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bill gates was self taught. i am self taught too. bill gates wears glasse. i wear glasses too! coincidence? i dont think so. super rich i will be. :p

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IMHO, the object of computer programming and computer science is problem-solving. Using the tools(languages, frameworks, libraries, etc.) at your disposal, try to solve any problems that you find or are assigned in class or a work environment. It's irrelevant where and how you acquired the knowledge, just that you can solve the problem at hand and maybe even learn something new in the meantime. I started out as a university student just taking a course or two a semester. I got halfway along in about seven years, so I still consider myself university-trained even though I've been self-taught for close to 30 years. Bottom line is it's really irrelevant how you learn, just that you learn and continue to learn and develop a little every day. Develop confidence in your skills and problem-solving ability. There are plenty of books and websites, including SL, to help you in your journey. Happy coding!

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being self-taught is not always better each path has its own pros and cons. Universities or any other institutions use a very structured approach to teach within a limited time and schedule and set very specific goals for each period. being self-taught does not restrict you to do any thing anytime , but it takes time and sometimes you get lost because you don't have a specific purpose, unless you pick up an effective way for learning, it can be hard.

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Don't generalize. Every person has his weight, in coding, relationship, honesty and so on. When I was student I enjoyed a lot coding with Qbasic but never considered it, my bad. Today we have internet, we can easily access informations, find inspirations, FOR FREE! Knowledge is the key to open our mind and BECOME FREE and internet give us a FREE big OPPORTUNITY PS: Pros and cons are everywhere, also troubles. [EDIT] Be better doesn't mean think to be the best, it means appreciate other people and learn something new from. It seems obvious but is not so easy.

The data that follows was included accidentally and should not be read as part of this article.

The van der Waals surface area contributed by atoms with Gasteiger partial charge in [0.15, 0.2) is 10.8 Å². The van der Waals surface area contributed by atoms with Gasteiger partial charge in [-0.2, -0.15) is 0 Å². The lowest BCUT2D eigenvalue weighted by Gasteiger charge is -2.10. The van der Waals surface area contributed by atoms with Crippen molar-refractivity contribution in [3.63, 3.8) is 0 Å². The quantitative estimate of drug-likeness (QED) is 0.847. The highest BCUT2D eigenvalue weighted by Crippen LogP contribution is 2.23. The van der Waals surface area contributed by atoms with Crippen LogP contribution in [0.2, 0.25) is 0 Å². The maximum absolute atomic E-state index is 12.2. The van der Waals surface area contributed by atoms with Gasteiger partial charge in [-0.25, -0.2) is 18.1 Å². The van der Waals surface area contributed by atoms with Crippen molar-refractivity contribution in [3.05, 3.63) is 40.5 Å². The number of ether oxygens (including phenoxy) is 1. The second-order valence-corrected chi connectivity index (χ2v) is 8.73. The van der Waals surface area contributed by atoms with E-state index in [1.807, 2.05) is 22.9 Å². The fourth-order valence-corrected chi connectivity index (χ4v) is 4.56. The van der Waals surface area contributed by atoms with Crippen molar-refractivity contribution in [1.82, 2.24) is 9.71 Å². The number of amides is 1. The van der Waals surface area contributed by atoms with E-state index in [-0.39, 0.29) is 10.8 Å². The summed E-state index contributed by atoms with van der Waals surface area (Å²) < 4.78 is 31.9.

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I still don't agree. You're implying that students don't like learning. Even if that were true (I don't think it is), a major difference between students and self-taught coders is that students are "forced" to learn stuff they struggle with. If you're a self-taught coder and don't want to learn how pointers work because you don't enjoy it or think it's too complicated, nobody forces you to learn it. So you'll probably just ignore the whole topic and miss out on a very important concept. As a student, you can't just ignore a topic you don't enjoy that much.

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One word. MOTIVATION.

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Seems that your question is written only to serve to validate the fact that you probably have not or will not get an education in development. That's fine. But what I can tell you is that by immediately thinking you're better than those who have earned a degree/diploma is just plain arrogant... I can guarantee you that if you enter a workplace with that mindset, you wont learn anything, you won't be able to effectively work with others, no one will want to work with you, you wont get ahead. You might think you're a good coder, but dont close yourself off like that... you'll kill your career fast.